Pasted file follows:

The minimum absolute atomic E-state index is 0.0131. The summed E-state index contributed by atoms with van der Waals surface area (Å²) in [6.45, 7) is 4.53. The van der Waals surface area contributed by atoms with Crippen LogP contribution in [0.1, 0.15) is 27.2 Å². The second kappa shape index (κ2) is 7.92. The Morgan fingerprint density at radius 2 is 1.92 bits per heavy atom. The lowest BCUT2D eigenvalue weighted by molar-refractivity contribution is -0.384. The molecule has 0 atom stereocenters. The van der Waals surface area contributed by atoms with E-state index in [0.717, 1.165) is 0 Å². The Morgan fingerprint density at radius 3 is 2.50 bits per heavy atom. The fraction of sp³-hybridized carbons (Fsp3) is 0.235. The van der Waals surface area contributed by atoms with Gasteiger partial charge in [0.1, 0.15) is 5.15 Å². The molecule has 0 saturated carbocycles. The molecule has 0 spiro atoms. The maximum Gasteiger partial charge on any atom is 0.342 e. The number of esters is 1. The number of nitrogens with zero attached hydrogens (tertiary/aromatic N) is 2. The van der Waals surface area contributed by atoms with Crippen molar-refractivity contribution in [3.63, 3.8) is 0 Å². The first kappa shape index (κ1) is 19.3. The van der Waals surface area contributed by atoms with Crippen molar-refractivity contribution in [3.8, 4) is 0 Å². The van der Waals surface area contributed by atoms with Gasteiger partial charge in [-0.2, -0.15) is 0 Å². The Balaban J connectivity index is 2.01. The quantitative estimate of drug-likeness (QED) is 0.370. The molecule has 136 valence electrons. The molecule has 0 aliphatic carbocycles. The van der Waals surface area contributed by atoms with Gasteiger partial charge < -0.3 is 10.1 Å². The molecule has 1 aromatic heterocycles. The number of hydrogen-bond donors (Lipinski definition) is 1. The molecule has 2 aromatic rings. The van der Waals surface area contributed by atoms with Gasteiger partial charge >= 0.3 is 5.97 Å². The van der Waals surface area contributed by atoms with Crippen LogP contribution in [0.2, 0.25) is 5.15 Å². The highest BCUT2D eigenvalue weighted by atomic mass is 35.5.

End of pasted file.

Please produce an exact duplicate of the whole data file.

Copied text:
The minimum absolute atomic E-state index is 0.0131. The summed E-state index contributed by atoms with van der Waals surface area (Å²) in [6.45, 7) is 4.53. The van der Waals surface area contributed by atoms with Crippen LogP contribution in [0.1, 0.15) is 27.2 Å². The second kappa shape index (κ2) is 7.92. The Morgan fingerprint density at radius 2 is 1.92 bits per heavy atom. The lowest BCUT2D eigenvalue weighted by molar-refractivity contribution is -0.384. The molecule has 0 atom stereocenters. The van der Waals surface area contributed by atoms with E-state index in [0.717, 1.165) is 0 Å². The Morgan fingerprint density at radius 3 is 2.50 bits per heavy atom. The fraction of sp³-hybridized carbons (Fsp3) is 0.235. The van der Waals surface area contributed by atoms with Gasteiger partial charge in [0.1, 0.15) is 5.15 Å². The molecule has 0 saturated carbocycles. The molecule has 0 spiro atoms. The maximum Gasteiger partial charge on any atom is 0.342 e. The number of esters is 1. The number of nitrogens with zero attached hydrogens (tertiary/aromatic N) is 2. The van der Waals surface area contributed by atoms with Crippen molar-refractivity contribution in [3.63, 3.8) is 0 Å². The first kappa shape index (κ1) is 19.3. The van der Waals surface area contributed by atoms with Crippen molar-refractivity contribution in [3.8, 4) is 0 Å². The van der Waals surface area contributed by atoms with Gasteiger partial charge in [-0.2, -0.15) is 0 Å². The Balaban J connectivity index is 2.01. The quantitative estimate of drug-likeness (QED) is 0.370. The molecule has 136 valence electrons. The molecule has 0 aliphatic carbocycles. The van der Waals surface area contributed by atoms with Gasteiger partial charge < -0.3 is 10.1 Å². The molecule has 1 aromatic heterocycles. The number of hydrogen-bond donors (Lipinski definition) is 1. The molecule has 2 aromatic rings. The van der Waals surface area contributed by atoms with Gasteiger partial charge >= 0.3 is 5.97 Å². The van der Waals surface area contributed by atoms with Crippen LogP contribution in [0.2, 0.25) is 5.15 Å². The highest BCUT2D eigenvalue weighted by atomic mass is 35.5.